In a glass-enclosed conference room, about half a dozen women and men – a few of the men sporting kippot – are settling into their seats and pulling out their laptops. Outside, in the large open area, a woman with a hijab on her head is showing prospective clients around. At the desks lined up in rows, small business owners and independent high-techies are answering emails, dreaming up algorithms and devising ways to grow their customer base. A few are also sitting at the bar enjoying their midmorning coffee.
From the inside, it looks like any one of dozens of co-working hubs that have sprouted up around Israel in recent years. The address is what sets it apart: This shared work space is smack in the center of the Arab town of Kafr Qasem, northeast of Tel Aviv. Inaugurated in February, Klika QasemHub is the first government-funded co-working facility to open in an Israeli Arab city or town. No less remarkable is the fact that many of the people renting space here are Jewish.
In addition to work spaces, the 600-square-meter (6,460-square-foot) facility, located in a mixed residential-commercial neighborhood, offers mentoring services and a conference room for meetings. In fact, the workers convening in the conference room this morning are all employed at a high-tech company about a five-minute drive away; they just needed to hold an offsite meeting somewhere convenient.
Of the 13 entrepreneurs who have already rented space at the hub, more than half are Jewish, management says. The $400,000 investment in the center was funded by the government, through the Negev and Galilee Development Ministry, as well as the Kafr Qasem municipality, the newly established Kafr Qasem Economic Corporation and several private foundations. It’s one of about half a dozen government-funded co-working hubs recently set up in out-of-the-way venues around the country, all part of the Klika network.
Arab citizens of Israel are much less likely to be employed in high-tech – a main engine of economic growth in the country – than are Jews. What originally motivated the visionaries of this project was a desire to help overcome this gap and thereby promote greater equality for Israel’s Arab citizens. What hadn’t been planned was that Jews from neighboring cities and towns would take advantage of the opportunity to rent an affordable work space close to home and that this little entrepreneurial hub would become a role model for shared Jewish-Arab society.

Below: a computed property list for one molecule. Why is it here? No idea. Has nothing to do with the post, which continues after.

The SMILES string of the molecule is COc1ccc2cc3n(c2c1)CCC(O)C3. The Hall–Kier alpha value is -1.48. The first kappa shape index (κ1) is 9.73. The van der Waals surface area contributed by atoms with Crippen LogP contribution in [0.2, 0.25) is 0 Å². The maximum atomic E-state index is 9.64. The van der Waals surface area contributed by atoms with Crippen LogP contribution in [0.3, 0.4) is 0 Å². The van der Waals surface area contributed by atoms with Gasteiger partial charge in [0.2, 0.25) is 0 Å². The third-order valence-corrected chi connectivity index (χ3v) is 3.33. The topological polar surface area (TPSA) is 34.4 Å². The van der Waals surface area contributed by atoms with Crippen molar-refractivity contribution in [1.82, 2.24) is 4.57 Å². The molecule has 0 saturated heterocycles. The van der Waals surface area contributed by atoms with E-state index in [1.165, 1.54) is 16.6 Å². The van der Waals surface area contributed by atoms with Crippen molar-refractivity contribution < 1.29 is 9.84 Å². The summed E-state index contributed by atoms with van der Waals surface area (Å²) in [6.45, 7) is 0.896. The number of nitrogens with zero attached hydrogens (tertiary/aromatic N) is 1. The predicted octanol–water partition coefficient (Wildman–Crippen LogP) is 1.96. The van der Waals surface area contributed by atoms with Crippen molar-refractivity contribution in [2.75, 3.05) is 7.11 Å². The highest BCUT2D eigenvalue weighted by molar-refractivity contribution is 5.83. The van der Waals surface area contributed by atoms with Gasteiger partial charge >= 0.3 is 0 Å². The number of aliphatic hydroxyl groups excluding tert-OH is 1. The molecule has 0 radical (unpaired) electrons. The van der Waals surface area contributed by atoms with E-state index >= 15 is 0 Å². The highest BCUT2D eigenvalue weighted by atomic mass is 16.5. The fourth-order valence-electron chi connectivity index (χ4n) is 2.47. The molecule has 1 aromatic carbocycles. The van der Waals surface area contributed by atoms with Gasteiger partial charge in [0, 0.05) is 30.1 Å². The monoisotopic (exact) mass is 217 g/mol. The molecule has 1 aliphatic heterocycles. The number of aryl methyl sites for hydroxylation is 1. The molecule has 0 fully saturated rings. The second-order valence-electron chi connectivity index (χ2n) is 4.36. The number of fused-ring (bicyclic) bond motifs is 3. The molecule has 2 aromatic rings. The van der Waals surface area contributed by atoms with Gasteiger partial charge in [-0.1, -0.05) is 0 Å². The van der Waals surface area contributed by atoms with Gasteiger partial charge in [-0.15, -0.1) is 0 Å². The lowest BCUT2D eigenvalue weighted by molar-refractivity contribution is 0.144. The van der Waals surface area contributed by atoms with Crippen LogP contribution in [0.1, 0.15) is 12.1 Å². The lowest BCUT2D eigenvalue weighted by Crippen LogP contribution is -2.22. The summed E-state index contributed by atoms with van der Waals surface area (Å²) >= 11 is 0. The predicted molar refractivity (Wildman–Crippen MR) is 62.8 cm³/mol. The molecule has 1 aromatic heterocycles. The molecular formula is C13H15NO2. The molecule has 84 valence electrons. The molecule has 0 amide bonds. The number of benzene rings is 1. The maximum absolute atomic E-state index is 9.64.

“For the first time, we have Jews coming to Kfar Qasem, and it’s not to eat hummus,” says Adel Badir, who’s serving his second term as mayor. “They’re actually coming here to work.”
The establishment of the entrepreneurial hub represents the first step in his vision of turning this town into the “Arab high-tech capital” of Israel. Recently, he notes, the government approved the establishment of a high-tech park just outside town, expected to be completed in five years and employ 1,300 workers in high-tech – at least half of them Arab citizens.
Among those renting space these days at QasemHub are a handful of local residents, two entrepreneurs from the nearby Jewish city of Rosh Ha’ayin, one from Tel Aviv and one from a settlement in the northern West Bank.
Nazareth, located in northern Israel, is the largest Arab city in the country and home to a bustling high-tech park. A year ago, the multinational company Regus, now also known as IWG, opened a shared workplace downtown, a first in the Arab community – but unlike its cohort in Kafr Qasem, it was a completely private initiative.
Although Kafr Qasem is much smaller, with barely 25,000 residents, Najeh Amar, the executive director Kafr Qasem Economic Corporation, believes it has one key advantage over Nazareth.